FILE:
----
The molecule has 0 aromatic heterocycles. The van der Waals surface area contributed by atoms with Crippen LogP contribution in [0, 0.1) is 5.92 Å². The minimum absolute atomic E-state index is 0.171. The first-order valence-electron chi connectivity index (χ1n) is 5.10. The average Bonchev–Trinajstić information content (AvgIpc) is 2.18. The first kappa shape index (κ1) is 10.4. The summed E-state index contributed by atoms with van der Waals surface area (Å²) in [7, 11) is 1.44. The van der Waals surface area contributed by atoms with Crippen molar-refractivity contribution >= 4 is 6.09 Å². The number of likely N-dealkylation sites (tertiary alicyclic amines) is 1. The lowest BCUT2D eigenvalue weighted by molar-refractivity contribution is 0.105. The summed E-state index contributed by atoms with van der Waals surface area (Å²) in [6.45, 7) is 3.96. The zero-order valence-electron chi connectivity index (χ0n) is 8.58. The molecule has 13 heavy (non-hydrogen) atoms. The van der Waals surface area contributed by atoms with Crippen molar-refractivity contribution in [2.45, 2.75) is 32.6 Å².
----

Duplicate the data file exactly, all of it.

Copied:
The molecule has 0 aromatic heterocycles. The van der Waals surface area contributed by atoms with Crippen LogP contribution in [0, 0.1) is 5.92 Å². The minimum absolute atomic E-state index is 0.171. The first-order valence-electron chi connectivity index (χ1n) is 5.10. The average Bonchev–Trinajstić information content (AvgIpc) is 2.18. The first kappa shape index (κ1) is 10.4. The summed E-state index contributed by atoms with van der Waals surface area (Å²) in [7, 11) is 1.44. The van der Waals surface area contributed by atoms with Crippen molar-refractivity contribution >= 4 is 6.09 Å². The number of likely N-dealkylation sites (tertiary alicyclic amines) is 1. The lowest BCUT2D eigenvalue weighted by molar-refractivity contribution is 0.105. The summed E-state index contributed by atoms with van der Waals surface area (Å²) in [6.45, 7) is 3.96. The zero-order valence-electron chi connectivity index (χ0n) is 8.58. The molecule has 13 heavy (non-hydrogen) atoms. The van der Waals surface area contributed by atoms with Crippen molar-refractivity contribution in [2.45, 2.75) is 32.6 Å².